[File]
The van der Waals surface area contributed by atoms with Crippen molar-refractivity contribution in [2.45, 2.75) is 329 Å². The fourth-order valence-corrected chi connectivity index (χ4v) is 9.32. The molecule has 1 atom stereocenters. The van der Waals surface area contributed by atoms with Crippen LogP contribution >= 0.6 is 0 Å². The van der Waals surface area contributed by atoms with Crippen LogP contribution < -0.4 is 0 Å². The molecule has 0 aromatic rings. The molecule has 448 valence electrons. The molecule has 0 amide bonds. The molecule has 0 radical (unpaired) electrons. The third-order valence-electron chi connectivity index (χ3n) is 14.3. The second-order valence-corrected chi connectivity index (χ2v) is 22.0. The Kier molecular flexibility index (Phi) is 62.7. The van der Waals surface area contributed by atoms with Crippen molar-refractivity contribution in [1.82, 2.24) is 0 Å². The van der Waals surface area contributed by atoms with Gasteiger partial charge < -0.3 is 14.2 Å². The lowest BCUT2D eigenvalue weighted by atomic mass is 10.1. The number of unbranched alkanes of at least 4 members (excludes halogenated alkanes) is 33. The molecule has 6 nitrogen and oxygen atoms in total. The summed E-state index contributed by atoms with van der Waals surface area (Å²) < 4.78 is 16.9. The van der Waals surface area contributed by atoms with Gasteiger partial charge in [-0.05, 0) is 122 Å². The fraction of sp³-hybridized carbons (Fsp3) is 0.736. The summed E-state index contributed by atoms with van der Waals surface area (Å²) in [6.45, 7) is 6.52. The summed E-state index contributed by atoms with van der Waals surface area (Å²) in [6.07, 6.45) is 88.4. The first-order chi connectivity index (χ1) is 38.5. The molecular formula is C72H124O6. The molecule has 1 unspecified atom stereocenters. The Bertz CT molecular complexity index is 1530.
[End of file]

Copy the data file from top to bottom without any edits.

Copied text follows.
The van der Waals surface area contributed by atoms with Crippen molar-refractivity contribution in [2.45, 2.75) is 329 Å². The fourth-order valence-corrected chi connectivity index (χ4v) is 9.32. The molecule has 1 atom stereocenters. The van der Waals surface area contributed by atoms with Crippen LogP contribution >= 0.6 is 0 Å². The van der Waals surface area contributed by atoms with Crippen LogP contribution < -0.4 is 0 Å². The molecule has 0 aromatic rings. The molecule has 448 valence electrons. The molecule has 0 amide bonds. The molecule has 0 radical (unpaired) electrons. The third-order valence-electron chi connectivity index (χ3n) is 14.3. The second-order valence-corrected chi connectivity index (χ2v) is 22.0. The Kier molecular flexibility index (Phi) is 62.7. The van der Waals surface area contributed by atoms with Crippen molar-refractivity contribution in [1.82, 2.24) is 0 Å². The van der Waals surface area contributed by atoms with Gasteiger partial charge < -0.3 is 14.2 Å². The lowest BCUT2D eigenvalue weighted by atomic mass is 10.1. The number of unbranched alkanes of at least 4 members (excludes halogenated alkanes) is 33. The molecule has 6 nitrogen and oxygen atoms in total. The summed E-state index contributed by atoms with van der Waals surface area (Å²) < 4.78 is 16.9. The van der Waals surface area contributed by atoms with Gasteiger partial charge in [-0.05, 0) is 122 Å². The fraction of sp³-hybridized carbons (Fsp3) is 0.736. The summed E-state index contributed by atoms with van der Waals surface area (Å²) in [6.45, 7) is 6.52. The summed E-state index contributed by atoms with van der Waals surface area (Å²) in [6.07, 6.45) is 88.4. The first-order chi connectivity index (χ1) is 38.5. The molecular formula is C72H124O6. The molecule has 1 unspecified atom stereocenters. The Bertz CT molecular complexity index is 1530.